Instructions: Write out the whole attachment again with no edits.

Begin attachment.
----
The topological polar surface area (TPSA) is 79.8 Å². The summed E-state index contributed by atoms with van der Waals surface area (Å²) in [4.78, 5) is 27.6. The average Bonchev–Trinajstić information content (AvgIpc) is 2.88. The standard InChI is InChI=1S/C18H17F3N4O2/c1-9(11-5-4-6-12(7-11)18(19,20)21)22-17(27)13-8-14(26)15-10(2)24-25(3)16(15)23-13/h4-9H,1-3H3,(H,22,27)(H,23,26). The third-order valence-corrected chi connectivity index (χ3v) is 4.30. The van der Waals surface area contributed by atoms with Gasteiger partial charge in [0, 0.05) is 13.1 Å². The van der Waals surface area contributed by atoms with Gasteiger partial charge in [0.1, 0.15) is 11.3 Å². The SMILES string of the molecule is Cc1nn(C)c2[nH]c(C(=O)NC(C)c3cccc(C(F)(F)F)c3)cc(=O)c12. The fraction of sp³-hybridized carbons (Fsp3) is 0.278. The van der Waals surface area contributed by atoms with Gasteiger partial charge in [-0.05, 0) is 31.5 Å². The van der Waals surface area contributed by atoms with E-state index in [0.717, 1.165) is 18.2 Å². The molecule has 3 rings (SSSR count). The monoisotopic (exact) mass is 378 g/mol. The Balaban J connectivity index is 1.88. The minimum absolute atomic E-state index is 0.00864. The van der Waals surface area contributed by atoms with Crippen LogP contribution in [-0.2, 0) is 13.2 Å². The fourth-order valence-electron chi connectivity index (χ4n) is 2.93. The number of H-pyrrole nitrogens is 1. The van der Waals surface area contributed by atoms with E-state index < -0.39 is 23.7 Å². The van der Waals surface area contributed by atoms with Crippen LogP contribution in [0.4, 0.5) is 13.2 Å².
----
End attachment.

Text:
The topological polar surface area (TPSA) is 79.8 Å². The summed E-state index contributed by atoms with van der Waals surface area (Å²) in [4.78, 5) is 27.6. The average Bonchev–Trinajstić information content (AvgIpc) is 2.88. The standard InChI is InChI=1S/C18H17F3N4O2/c1-9(11-5-4-6-12(7-11)18(19,20)21)22-17(27)13-8-14(26)15-10(2)24-25(3)16(15)23-13/h4-9H,1-3H3,(H,22,27)(H,23,26). The third-order valence-corrected chi connectivity index (χ3v) is 4.30. The van der Waals surface area contributed by atoms with Gasteiger partial charge in [0, 0.05) is 13.1 Å². The van der Waals surface area contributed by atoms with Gasteiger partial charge in [0.1, 0.15) is 11.3 Å². The SMILES string of the molecule is Cc1nn(C)c2[nH]c(C(=O)NC(C)c3cccc(C(F)(F)F)c3)cc(=O)c12. The fraction of sp³-hybridized carbons (Fsp3) is 0.278. The van der Waals surface area contributed by atoms with Gasteiger partial charge in [-0.05, 0) is 31.5 Å². The van der Waals surface area contributed by atoms with E-state index in [0.717, 1.165) is 18.2 Å². The molecule has 3 rings (SSSR count). The monoisotopic (exact) mass is 378 g/mol. The Balaban J connectivity index is 1.88. The minimum absolute atomic E-state index is 0.00864. The van der Waals surface area contributed by atoms with Crippen LogP contribution in [-0.2, 0) is 13.2 Å². The fourth-order valence-electron chi connectivity index (χ4n) is 2.93. The number of H-pyrrole nitrogens is 1. The van der Waals surface area contributed by atoms with E-state index < -0.39 is 23.7 Å². The van der Waals surface area contributed by atoms with Crippen LogP contribution in [0.4, 0.5) is 13.2 Å².